Marrano

[muh-rah-noh]
noun, plural Mar·ra·nos.
  1. a Spanish or Portuguese Jew who was converted to Christianity during the late Middle Ages, usually under threat of death or persecution, especially one who continued to adhere to Judaism in secret.

Origin of Marrano

< Spanish: literally, pig, from the Jewish law forbidding the eating of pork (probably < Arabic maḥram forbidden)
Dictionary.com Unabridged Based on the Random House Unabridged Dictionary, © Random House, Inc. 2018

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British Dictionary definitions for marrano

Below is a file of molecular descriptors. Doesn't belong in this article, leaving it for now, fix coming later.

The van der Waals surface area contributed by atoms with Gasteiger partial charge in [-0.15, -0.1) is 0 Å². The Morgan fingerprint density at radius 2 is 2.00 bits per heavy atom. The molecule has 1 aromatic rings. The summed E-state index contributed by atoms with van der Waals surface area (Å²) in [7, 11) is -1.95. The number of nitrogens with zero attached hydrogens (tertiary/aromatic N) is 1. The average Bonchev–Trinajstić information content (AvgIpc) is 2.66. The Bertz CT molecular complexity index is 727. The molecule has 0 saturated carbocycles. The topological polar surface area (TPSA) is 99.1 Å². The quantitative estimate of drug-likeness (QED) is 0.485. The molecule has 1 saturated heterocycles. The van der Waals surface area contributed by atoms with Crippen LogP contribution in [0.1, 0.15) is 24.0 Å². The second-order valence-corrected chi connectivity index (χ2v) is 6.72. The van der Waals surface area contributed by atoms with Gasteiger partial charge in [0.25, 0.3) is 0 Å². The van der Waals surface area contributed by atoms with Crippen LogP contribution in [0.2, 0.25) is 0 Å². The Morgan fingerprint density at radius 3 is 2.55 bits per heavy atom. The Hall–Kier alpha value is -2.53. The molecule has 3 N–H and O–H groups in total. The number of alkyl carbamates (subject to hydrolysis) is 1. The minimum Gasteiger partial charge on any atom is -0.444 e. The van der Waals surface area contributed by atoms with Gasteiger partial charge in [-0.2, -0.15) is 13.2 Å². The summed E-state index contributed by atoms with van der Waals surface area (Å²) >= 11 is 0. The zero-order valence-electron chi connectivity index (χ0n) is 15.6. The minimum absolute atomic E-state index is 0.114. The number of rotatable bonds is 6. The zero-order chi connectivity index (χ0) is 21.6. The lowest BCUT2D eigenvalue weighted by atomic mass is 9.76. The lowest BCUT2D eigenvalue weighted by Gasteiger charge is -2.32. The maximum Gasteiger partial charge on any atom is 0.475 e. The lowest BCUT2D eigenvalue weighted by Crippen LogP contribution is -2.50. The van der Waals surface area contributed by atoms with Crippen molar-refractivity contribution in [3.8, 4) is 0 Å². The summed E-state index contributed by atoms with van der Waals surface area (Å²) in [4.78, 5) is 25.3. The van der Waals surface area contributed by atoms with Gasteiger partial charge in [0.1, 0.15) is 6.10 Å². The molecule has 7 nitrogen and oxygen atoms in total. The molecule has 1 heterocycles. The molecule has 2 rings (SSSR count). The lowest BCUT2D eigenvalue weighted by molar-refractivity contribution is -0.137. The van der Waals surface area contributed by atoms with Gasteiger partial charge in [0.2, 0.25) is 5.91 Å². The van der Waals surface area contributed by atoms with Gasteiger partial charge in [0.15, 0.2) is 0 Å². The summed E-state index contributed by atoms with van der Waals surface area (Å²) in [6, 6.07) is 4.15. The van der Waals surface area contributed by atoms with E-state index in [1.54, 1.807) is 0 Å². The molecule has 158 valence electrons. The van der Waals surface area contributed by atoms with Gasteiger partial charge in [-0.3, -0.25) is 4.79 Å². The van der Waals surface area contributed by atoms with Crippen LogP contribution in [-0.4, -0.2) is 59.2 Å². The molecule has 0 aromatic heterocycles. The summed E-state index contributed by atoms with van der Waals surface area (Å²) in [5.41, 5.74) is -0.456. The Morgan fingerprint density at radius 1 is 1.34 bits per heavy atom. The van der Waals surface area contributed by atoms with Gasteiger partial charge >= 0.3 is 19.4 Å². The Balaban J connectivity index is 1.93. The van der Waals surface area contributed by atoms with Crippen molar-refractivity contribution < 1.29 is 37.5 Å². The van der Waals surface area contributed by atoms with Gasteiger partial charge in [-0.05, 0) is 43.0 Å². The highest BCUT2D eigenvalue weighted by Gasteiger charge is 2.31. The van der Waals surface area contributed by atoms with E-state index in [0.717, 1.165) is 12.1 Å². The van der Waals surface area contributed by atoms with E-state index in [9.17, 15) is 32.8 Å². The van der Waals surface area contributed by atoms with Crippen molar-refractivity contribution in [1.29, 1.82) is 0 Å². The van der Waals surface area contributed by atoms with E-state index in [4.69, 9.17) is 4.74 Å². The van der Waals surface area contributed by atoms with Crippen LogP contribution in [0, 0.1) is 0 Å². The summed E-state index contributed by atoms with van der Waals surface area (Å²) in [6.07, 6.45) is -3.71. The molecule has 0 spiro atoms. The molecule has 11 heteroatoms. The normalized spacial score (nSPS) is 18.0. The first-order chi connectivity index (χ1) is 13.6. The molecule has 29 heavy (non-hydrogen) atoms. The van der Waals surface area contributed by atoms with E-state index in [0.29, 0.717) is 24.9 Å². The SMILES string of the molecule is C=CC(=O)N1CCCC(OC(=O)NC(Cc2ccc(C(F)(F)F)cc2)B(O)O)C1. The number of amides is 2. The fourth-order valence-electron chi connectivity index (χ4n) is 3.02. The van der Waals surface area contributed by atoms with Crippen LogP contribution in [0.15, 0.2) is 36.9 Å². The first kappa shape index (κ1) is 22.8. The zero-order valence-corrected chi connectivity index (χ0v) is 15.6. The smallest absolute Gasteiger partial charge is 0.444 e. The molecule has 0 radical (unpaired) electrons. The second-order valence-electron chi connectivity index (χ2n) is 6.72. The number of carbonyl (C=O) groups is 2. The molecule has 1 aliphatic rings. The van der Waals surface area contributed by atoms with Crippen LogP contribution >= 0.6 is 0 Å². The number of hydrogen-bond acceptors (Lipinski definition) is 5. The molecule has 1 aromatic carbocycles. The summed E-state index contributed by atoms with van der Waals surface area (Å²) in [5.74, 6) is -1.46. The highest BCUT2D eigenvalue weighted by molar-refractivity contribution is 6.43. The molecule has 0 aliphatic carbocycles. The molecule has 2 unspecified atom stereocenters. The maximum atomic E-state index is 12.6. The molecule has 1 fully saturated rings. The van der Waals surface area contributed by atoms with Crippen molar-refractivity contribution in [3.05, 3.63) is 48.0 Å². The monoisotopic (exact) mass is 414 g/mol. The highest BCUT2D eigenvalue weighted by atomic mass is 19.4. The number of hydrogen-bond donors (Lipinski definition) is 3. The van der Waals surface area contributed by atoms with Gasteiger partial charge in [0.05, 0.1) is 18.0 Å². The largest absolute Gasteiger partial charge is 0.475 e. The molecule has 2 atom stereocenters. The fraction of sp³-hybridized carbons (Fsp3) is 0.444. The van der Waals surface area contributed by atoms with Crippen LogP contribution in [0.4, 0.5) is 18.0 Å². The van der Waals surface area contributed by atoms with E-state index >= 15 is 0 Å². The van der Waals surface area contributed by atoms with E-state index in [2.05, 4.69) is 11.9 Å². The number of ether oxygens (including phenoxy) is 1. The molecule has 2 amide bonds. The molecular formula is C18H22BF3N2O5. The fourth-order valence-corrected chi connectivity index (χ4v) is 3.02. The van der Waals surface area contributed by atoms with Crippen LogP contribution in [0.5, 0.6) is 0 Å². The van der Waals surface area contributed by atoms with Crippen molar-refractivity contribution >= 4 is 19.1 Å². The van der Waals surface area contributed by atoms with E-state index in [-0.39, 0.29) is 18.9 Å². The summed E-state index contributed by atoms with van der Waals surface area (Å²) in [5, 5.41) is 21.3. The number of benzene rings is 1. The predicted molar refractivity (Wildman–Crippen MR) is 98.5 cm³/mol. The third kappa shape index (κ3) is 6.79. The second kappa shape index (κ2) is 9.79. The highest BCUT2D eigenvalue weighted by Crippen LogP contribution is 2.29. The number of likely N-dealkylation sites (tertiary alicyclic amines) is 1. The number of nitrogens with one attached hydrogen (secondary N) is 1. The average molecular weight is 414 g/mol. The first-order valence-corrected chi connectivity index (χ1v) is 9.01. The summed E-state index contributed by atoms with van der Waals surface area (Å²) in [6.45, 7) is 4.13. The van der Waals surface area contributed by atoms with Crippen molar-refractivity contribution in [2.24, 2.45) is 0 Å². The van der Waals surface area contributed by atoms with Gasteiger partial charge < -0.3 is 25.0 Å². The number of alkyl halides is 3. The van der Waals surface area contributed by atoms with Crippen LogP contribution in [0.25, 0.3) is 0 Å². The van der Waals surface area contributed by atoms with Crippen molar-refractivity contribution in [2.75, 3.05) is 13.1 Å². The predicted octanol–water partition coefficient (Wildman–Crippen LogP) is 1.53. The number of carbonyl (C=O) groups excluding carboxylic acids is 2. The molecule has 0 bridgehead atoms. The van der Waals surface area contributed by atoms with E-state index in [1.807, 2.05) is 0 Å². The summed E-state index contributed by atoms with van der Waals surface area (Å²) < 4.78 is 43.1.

Marrano

noun plural -nos
  1. a Spanish or Portuguese Jew of the late Middle Ages who was converted to Christianity, esp one forcibly converted but secretly adhering to Judaism

Word Origin for Marrano

from Spanish, literally: pig, with reference to the Jewish prohibition against eating pig meat
Collins English Dictionary - Complete & Unabridged 2012 Digital Edition © William Collins Sons & Co. Ltd. 1979, 1986 © HarperCollins Publishers 1998, 2000, 2003, 2005, 2006, 2007, 2009, 2012

Word Origin and History for marrano

Marrano

n.

"Jew or Moor converted to Christianity," 1580s, from Spanish, probably literally "pig, swine," an expression of contempt, from Arabic muharram "forbidden thing" (eating of pork is forbidden by Muslim and Jewish religious law), from haruma "was forbidden" (see harem).

Online Etymology Dictionary, © 2010 Douglas Harper